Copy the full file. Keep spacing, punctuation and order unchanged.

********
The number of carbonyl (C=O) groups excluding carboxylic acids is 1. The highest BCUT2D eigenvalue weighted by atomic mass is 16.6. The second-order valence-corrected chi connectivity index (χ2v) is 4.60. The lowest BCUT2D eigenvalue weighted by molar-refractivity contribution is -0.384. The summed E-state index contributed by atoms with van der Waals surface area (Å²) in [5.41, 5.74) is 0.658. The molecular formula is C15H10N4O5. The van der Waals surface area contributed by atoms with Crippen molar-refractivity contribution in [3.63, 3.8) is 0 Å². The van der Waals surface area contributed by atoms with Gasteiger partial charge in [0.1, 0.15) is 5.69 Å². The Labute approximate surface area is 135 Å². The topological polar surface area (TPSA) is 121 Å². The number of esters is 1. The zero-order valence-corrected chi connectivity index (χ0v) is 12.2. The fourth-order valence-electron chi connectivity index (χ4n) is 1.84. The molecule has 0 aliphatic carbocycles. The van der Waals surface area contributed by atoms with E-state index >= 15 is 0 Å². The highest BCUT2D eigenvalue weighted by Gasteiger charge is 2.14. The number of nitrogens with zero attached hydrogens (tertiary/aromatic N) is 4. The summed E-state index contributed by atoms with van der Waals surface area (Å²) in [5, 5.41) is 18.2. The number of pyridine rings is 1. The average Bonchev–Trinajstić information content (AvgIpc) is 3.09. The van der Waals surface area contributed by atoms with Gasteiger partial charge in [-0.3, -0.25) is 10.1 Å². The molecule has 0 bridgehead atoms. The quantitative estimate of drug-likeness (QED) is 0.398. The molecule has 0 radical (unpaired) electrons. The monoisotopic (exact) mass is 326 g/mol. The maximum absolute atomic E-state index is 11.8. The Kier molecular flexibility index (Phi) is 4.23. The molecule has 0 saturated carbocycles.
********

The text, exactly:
The number of carbonyl (C=O) groups excluding carboxylic acids is 1. The highest BCUT2D eigenvalue weighted by atomic mass is 16.6. The second-order valence-corrected chi connectivity index (χ2v) is 4.60. The lowest BCUT2D eigenvalue weighted by molar-refractivity contribution is -0.384. The summed E-state index contributed by atoms with van der Waals surface area (Å²) in [5.41, 5.74) is 0.658. The molecular formula is C15H10N4O5. The van der Waals surface area contributed by atoms with Crippen molar-refractivity contribution in [3.63, 3.8) is 0 Å². The van der Waals surface area contributed by atoms with Gasteiger partial charge in [0.1, 0.15) is 5.69 Å². The Labute approximate surface area is 135 Å². The topological polar surface area (TPSA) is 121 Å². The number of esters is 1. The zero-order valence-corrected chi connectivity index (χ0v) is 12.2. The fourth-order valence-electron chi connectivity index (χ4n) is 1.84. The molecule has 0 aliphatic carbocycles. The van der Waals surface area contributed by atoms with E-state index >= 15 is 0 Å². The highest BCUT2D eigenvalue weighted by Gasteiger charge is 2.14. The number of nitrogens with zero attached hydrogens (tertiary/aromatic N) is 4. The summed E-state index contributed by atoms with van der Waals surface area (Å²) in [5, 5.41) is 18.2. The number of pyridine rings is 1. The average Bonchev–Trinajstić information content (AvgIpc) is 3.09. The van der Waals surface area contributed by atoms with Gasteiger partial charge in [-0.3, -0.25) is 10.1 Å². The molecule has 0 bridgehead atoms. The quantitative estimate of drug-likeness (QED) is 0.398. The molecule has 0 radical (unpaired) electrons. The monoisotopic (exact) mass is 326 g/mol. The maximum absolute atomic E-state index is 11.8. The Kier molecular flexibility index (Phi) is 4.23. The molecule has 0 saturated carbocycles.